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Jacques Lipchitz

Jacques Lipchitz (1891-1973) Cubist sculptor

Born Chaim Jacob Lipchitz on August 22, 1891 of Jewish origin in Druskininkai[?], Lithuania, he studied engineering before moving to Paris in 1909 to study at the École des Beaux-Arts and the Académie Julian.

- Jacques Lipchitz -
It was there, in the artistic communities of Montmartre and Montparnasse that he joined a group of artists that included Juan Gris and Pablo Picasso and where his friend, Amedeo Modigliani, painted "The Sculptor Jacques Lipchitz and His Wife Berthe Lipchitz."

Living in this environment, Lipchitz soon began to create Cubist sculptures. In 1912 he exhibited at the Salon National des Beaux-Arts and the Salon d’Automne with his first one-man show held at Léonce Rosenberg’s Galerie L’Effort Moderne in Paris in 1920. In 1922 he was commissioned by the Barnes Foundation in Merion, Pennsylvania[?] for five bas-reliefs.

With artistic innovation at its height, in the 1920s he experimented with abstract forms he called transparent sculptures. Later he developed a more dynamic style, which he applied with telling effect to bronze figure and animal compositions.

Following the outbreak of World War II in 1941 Lipchitz fled from the Nazis and made his way to the safety of the United States. He settled in Hastings-on-Hudson, New York, in 1947. In 1954 a Lipchitz retrospective traveled from The Museum of Modem Art in New York to the Walker Art Center in Minneapolis and The Cleveland Museum of Art. In 1959, his series of small bronzes "To the Limit of the Possible" was shown at Fine Arts Associates in New York.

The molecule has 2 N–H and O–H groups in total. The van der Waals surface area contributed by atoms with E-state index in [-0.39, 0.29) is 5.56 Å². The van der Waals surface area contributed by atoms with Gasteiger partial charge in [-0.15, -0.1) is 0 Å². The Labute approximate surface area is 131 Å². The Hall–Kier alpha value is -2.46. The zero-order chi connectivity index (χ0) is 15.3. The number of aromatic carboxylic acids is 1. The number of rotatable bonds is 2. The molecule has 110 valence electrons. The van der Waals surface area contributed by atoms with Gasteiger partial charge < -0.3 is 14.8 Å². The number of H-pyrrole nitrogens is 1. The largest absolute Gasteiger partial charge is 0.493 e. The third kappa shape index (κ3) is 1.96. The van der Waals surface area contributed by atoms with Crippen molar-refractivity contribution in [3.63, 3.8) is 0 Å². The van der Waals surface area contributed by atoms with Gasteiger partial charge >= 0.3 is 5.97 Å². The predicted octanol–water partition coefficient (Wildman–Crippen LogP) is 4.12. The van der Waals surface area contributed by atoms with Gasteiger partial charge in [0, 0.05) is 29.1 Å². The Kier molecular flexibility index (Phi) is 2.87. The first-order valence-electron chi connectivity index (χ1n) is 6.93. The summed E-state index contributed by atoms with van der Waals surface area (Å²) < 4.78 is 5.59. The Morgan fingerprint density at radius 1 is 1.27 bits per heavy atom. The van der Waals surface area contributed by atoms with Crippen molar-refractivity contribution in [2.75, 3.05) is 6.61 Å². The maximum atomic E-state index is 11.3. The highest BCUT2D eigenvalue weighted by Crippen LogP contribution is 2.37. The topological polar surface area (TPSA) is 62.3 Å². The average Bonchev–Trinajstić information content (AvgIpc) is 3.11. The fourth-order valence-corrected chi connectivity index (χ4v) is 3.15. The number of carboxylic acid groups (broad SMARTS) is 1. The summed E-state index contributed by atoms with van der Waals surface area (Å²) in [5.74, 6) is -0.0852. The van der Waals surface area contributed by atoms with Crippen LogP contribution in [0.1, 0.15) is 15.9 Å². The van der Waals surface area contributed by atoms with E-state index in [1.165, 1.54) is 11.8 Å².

Beginning in 1963 he returned to Europe where he worked for several months of each year in Pietrasanta[?], Italy. In 1972 his autobiography was published on the occasion of an exhibition of his sculpture at The Metropolitan Museum of Art in New York.

Jacques Lipchitz died in Capri[?], Italy on May 16, 1973. His body was flown to Jerusalem for burial.

Selected works:

  • "Acrobat on Horseback" - (1914)
  • "Bather" - (1916-17)
  • "Sailor with Guitar" - 1917
  • "Bather, bronze" - 1923-25
  • "Reclining Nude with Guitar" - (1928), a prime example of Cubism
  • "Dancer with Veil" - (1928)
  • "Dancer" - (1929)
  • "Bull and Condor" - (1932)
  • "Bust of a Woman" - (1932)
  • "David and Goliath" - (1933)
  • "Embracing Figures" - (1941)
  • "Prometheus Strangling the Vulture" - (1944)
  • "Rescue II"- (1947)
  • "Mother and Child" - (1949)
  • "Bellerophon Taming Pegasus: Large Version" - (1964-66)
  • "Peace on Earth" - (1967-1969)

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